Sharing cosmetics in China: Pretty unhygienic?

PHOTO: EPA-EFE
Chinese customer Fu Jie, 28, trying out make-up in a "shareable make-up" pod operated by 17Beauty, or Seventeen Beauty, at a mall in Beijing. Such pods are the latest fad to enter China's large sharing economy, aimed at young urban women on the go. C
PHOTO: EPA-EFE

Chinese customer Fu Jie, 28, trying out make-up in a "shareable make-up" pod operated by 17Beauty, or Seventeen Beauty, at a mall in Beijing.

Such pods are the latest fad to enter China's large sharing economy, aimed at young urban women on the go. Chinese start-up 17Beauty currently operates about 50 such booths in four cities - Beijing, Shanghai, Wuhan and Guangzhou, with nine pods in the capital city itself.

The booths are located in shopping malls, office buildings and transportation hubs. Customers have to scan a QR code to enter the booth, which usually features a dressing table, chair, mirror and cosmetics and beauty products of local and international brands. It costs 28 yuan (S$5.70) per 15 minutes for customers to use the booth. Local cosmetics companies pay 1,500 yuan a month to have their products featured in the pod.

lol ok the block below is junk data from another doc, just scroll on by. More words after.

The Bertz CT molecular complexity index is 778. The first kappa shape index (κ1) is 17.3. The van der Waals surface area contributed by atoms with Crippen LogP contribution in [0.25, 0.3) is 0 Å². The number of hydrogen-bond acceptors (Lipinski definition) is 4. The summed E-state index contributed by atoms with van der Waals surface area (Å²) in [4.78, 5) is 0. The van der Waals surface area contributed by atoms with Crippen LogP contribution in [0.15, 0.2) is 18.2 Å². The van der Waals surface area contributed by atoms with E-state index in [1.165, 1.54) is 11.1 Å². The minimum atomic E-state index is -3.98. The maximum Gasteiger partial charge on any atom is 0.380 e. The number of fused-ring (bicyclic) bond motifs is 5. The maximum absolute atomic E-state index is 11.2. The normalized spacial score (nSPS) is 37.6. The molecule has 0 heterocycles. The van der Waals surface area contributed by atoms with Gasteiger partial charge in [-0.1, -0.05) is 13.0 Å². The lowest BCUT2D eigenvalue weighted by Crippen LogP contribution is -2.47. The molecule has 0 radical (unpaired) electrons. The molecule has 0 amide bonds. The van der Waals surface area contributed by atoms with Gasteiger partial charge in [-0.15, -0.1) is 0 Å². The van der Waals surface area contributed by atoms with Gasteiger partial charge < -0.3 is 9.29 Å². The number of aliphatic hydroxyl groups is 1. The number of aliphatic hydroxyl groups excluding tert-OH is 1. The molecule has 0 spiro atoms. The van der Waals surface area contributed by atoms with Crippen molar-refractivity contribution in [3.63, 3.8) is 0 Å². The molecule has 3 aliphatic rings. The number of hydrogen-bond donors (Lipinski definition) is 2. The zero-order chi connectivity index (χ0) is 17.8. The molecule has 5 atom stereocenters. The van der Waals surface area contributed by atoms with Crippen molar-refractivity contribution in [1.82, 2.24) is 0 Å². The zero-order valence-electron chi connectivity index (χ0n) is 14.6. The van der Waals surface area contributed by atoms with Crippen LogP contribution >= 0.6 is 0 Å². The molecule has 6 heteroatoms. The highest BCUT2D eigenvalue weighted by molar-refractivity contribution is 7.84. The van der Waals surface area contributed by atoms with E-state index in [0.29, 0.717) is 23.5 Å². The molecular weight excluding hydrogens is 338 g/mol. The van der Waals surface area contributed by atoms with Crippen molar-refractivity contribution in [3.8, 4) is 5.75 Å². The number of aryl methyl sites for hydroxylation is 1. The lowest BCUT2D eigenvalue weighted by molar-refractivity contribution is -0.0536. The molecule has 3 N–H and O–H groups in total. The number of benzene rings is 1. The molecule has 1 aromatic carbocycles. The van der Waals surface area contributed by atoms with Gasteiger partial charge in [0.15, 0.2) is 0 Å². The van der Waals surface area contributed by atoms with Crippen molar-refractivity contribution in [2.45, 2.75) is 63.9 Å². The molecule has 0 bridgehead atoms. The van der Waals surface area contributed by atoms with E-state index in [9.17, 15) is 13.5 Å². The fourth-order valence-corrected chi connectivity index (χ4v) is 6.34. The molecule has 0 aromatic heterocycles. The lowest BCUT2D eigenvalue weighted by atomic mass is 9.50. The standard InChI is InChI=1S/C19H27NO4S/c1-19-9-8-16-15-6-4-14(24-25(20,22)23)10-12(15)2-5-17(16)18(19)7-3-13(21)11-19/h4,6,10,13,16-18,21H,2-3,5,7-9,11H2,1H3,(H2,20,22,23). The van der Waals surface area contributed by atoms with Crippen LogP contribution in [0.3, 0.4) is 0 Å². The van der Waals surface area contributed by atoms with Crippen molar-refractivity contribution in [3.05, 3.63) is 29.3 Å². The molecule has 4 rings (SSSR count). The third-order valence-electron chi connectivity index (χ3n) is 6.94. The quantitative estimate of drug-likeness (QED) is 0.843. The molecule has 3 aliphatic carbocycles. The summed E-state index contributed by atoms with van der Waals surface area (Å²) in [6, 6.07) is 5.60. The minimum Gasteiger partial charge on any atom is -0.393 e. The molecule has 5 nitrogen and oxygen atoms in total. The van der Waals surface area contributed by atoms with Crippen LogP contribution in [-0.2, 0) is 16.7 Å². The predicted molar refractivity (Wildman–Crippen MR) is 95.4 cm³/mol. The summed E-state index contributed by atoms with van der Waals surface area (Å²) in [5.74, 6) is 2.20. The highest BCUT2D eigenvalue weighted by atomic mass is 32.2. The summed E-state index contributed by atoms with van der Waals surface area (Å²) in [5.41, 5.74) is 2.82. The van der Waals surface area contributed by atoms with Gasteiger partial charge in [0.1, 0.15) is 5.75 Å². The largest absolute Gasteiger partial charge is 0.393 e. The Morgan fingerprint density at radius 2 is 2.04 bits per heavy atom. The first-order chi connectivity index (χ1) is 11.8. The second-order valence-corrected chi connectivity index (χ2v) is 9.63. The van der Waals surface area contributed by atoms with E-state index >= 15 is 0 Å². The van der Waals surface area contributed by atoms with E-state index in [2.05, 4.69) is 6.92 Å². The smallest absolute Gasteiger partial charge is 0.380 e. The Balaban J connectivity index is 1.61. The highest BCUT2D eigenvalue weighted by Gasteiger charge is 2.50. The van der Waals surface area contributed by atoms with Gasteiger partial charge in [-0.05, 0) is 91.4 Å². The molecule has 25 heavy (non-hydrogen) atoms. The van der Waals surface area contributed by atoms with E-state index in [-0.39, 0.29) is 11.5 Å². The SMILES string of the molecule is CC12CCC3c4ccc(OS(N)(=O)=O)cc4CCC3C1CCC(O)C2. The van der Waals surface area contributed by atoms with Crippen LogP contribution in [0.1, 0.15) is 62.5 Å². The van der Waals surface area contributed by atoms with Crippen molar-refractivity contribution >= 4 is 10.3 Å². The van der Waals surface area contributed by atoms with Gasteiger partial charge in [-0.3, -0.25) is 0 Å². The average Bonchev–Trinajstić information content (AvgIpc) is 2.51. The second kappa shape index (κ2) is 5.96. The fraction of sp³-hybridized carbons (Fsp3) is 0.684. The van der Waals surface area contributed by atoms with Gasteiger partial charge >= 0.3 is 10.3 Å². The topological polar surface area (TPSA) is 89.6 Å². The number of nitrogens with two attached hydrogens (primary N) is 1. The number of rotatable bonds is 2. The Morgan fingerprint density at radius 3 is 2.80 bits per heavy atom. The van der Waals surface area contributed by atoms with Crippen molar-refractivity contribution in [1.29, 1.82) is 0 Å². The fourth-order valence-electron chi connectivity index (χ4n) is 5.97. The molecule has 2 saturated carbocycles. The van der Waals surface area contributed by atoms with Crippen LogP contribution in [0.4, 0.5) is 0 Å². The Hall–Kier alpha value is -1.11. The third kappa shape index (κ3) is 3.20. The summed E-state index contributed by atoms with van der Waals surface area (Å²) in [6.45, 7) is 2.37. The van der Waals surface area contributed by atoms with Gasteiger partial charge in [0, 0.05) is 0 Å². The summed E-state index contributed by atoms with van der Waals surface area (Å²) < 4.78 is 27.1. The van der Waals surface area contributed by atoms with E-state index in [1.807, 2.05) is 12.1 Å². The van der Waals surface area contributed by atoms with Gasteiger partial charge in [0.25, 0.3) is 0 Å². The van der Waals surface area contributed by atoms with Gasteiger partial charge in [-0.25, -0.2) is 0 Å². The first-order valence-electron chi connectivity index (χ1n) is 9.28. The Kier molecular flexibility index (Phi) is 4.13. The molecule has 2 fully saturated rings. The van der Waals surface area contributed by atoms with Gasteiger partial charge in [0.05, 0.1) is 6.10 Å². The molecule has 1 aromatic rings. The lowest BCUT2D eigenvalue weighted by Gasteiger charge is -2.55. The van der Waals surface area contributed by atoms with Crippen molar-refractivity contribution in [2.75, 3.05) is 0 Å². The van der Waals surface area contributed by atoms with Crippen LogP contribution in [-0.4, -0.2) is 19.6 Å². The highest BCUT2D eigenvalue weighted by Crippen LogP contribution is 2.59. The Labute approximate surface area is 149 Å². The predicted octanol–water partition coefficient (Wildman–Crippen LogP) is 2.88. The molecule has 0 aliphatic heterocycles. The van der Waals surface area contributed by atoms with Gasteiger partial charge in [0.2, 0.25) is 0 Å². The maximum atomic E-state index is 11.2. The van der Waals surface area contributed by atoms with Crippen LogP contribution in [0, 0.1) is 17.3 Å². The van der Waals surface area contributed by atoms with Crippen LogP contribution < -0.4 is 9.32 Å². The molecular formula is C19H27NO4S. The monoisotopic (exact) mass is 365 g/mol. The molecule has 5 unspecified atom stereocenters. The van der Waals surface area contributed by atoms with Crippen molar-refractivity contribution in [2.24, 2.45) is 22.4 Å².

Customers also have the option to buy the products online by scanning a QR code if they like what they have tried out. The "shareable make-up" pods have sparked discussions on hygiene issues in sharing make-up with strangers, though some customers view it as a convenient way to freshen up before rushing to important meetings.

A version of this article appeared in the print edition of The Sunday Times on January 27, 2019, with the headline 'Sharing cosmetics in China: Pretty unhygienic?'. Print Edition | Subscribe